(OAKLAND, Calif.) Comal Mexican restaurants are reversing their long-standing no-tip policy and instituting a tip pooling process. The casual Mexican chain has been one of the most vocal supporters of the no tip movement over the past seven years.
Owner John Paluska told Eater SF that the change is due in part to the restaurant group's expansion. The first standalone restaurant, in Berkeley, eliminated tips in 2014 when it introduced a service charge aimed at paying workers fair wages in front and back-of-house.
“We don’t feel any better about tips,” Paluska told Eater SF. “We felt like our move to a service charge was successful. We aren’t moving away from that model because it’s broken. But … the landscape is different now, and we have to work within that.”
Prior to the pandemic, Comal's service charge was 20 percent. During the pandemic, the chain began incorporating the service charge in takeout and delivery orders. For reopening, Comal is no instituting a tip-pooling policy across all of its restaurants, rather than pooling at each restaurant location.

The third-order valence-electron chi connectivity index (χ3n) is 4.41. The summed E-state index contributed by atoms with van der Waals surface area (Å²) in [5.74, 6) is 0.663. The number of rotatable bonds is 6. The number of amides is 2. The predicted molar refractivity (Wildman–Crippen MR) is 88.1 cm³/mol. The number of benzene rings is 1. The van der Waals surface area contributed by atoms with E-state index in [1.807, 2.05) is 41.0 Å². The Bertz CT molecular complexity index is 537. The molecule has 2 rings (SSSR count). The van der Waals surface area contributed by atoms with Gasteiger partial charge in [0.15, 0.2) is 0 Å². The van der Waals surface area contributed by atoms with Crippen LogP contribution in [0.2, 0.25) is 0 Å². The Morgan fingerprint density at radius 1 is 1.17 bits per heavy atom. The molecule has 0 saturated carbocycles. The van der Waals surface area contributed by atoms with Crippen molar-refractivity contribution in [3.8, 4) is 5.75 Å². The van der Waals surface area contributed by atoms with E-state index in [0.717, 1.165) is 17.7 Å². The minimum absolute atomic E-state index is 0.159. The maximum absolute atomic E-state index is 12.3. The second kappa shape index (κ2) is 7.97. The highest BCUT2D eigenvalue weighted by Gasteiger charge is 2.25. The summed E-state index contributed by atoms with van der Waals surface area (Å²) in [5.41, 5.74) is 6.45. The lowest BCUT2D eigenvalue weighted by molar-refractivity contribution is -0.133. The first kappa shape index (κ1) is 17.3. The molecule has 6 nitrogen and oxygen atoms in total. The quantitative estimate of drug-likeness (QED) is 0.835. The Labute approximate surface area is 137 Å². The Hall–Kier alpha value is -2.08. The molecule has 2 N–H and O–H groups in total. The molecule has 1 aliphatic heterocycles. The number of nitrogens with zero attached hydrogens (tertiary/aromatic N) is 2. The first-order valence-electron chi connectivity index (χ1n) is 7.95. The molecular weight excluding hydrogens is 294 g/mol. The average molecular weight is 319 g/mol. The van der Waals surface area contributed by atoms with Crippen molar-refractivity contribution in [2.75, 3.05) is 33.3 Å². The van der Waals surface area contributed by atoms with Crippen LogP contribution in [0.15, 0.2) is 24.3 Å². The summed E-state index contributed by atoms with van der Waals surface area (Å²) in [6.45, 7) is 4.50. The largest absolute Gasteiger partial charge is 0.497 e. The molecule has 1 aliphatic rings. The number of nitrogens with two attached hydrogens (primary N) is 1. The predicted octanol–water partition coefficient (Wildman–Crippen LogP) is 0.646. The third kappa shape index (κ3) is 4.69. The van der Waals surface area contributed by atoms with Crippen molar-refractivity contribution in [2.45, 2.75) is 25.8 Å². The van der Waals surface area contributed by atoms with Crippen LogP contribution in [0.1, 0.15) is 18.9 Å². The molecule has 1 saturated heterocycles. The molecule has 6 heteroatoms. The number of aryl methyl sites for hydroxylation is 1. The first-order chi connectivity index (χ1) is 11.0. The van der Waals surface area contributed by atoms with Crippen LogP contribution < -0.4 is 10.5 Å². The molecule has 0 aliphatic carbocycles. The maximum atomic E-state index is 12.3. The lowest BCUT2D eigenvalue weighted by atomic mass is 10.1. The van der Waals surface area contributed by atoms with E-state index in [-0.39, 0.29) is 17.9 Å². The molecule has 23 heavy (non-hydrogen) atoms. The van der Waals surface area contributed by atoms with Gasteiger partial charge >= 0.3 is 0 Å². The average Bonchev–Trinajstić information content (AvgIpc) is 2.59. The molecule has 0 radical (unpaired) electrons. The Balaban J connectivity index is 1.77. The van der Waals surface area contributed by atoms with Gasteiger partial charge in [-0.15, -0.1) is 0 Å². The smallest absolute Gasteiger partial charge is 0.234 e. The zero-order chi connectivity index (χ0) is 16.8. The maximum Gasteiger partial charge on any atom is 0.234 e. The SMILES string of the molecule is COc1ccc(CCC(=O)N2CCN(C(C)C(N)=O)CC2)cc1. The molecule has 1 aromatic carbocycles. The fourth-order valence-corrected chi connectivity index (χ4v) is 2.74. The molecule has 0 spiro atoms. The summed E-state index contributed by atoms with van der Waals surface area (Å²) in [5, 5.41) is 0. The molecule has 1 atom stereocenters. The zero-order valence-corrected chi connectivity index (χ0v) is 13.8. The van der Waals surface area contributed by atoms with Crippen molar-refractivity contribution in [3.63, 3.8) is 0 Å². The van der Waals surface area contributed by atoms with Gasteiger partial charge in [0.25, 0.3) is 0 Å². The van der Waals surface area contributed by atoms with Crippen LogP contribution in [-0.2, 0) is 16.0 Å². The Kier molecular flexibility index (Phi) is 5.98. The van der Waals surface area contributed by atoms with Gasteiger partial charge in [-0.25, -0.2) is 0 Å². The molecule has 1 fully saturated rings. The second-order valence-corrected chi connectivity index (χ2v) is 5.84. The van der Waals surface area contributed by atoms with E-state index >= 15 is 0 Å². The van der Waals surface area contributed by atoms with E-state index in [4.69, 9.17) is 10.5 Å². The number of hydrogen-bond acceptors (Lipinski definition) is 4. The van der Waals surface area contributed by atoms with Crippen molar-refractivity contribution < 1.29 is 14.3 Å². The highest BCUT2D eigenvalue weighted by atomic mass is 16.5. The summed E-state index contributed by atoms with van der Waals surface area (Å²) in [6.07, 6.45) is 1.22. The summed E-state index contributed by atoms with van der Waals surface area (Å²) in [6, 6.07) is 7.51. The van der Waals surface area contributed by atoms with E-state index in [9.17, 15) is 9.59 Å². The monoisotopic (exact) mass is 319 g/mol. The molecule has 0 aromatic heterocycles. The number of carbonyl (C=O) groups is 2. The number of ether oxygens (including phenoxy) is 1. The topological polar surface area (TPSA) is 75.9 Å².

Paluska confirmed that he and longtime business partner Andrew Hoffman parted ways when Hoffman got a job with Water2Table, the sustainable seafood supplier that works with high-end restaurants.
Paluska stood behind the no-tip model despite the change of policy, noting that while it was effective for one location, it's more difficult to institute with more locations.
"Between all of the different business models, we’re striving for consistency across all the different restaurants,” said Paluska. “ … and we ultimately concluded that a service charge for counter service doesn’t work.”
Camino and Duende in Oakland also moved to a no-tip policy in 2014. The former closed in 2018, leaving Duende as the only remaining restaurant with a no-tip policy in place. Notably, however, San Francisco restaurant Zuni Cafe on Market Street, announced two weeks ago that it would be eliminating tips, which upset a number of their longtime servers.
At Zuni, Chef Nate Norris pushed for the move to a no-tip policy in order to, according to him, make pay more equitable among front-of-house and back-of-house workers. Norris took a similar model as Paluska, adding a 20 percent service charge for guests that would be allocated payroll costs and wage increases, he told SF Gate.